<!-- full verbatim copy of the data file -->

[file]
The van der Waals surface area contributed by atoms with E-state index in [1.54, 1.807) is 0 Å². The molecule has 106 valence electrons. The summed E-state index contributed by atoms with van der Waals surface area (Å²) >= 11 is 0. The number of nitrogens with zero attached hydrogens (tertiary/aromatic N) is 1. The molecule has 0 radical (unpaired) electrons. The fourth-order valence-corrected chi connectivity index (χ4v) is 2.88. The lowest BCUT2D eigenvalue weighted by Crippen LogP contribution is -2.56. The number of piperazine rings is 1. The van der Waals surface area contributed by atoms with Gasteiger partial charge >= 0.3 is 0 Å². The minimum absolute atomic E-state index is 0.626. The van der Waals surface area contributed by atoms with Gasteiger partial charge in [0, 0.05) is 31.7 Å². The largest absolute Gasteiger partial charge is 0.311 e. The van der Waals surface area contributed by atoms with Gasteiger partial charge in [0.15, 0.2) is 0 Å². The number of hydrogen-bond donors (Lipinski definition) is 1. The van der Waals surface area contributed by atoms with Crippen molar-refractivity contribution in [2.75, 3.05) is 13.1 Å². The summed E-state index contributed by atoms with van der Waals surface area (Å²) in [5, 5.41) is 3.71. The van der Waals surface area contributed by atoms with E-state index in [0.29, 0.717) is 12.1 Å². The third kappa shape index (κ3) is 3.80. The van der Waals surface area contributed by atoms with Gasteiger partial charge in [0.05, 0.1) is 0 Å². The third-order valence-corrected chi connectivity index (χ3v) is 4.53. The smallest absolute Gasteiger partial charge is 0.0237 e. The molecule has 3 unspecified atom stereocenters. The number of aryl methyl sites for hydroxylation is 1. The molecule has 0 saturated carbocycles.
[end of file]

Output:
The van der Waals surface area contributed by atoms with E-state index in [1.54, 1.807) is 0 Å². The molecule has 106 valence electrons. The summed E-state index contributed by atoms with van der Waals surface area (Å²) >= 11 is 0. The number of nitrogens with zero attached hydrogens (tertiary/aromatic N) is 1. The molecule has 0 radical (unpaired) electrons. The fourth-order valence-corrected chi connectivity index (χ4v) is 2.88. The lowest BCUT2D eigenvalue weighted by Crippen LogP contribution is -2.56. The number of piperazine rings is 1. The van der Waals surface area contributed by atoms with Gasteiger partial charge >= 0.3 is 0 Å². The minimum absolute atomic E-state index is 0.626. The van der Waals surface area contributed by atoms with Gasteiger partial charge in [0, 0.05) is 31.7 Å². The largest absolute Gasteiger partial charge is 0.311 e. The van der Waals surface area contributed by atoms with Gasteiger partial charge in [0.15, 0.2) is 0 Å². The number of hydrogen-bond donors (Lipinski definition) is 1. The van der Waals surface area contributed by atoms with Crippen molar-refractivity contribution in [2.75, 3.05) is 13.1 Å². The summed E-state index contributed by atoms with van der Waals surface area (Å²) in [5, 5.41) is 3.71. The van der Waals surface area contributed by atoms with E-state index in [0.29, 0.717) is 12.1 Å². The third kappa shape index (κ3) is 3.80. The van der Waals surface area contributed by atoms with Gasteiger partial charge in [0.05, 0.1) is 0 Å². The third-order valence-corrected chi connectivity index (χ3v) is 4.53. The smallest absolute Gasteiger partial charge is 0.0237 e. The molecule has 3 unspecified atom stereocenters. The number of aryl methyl sites for hydroxylation is 1. The molecule has 0 saturated carbocycles.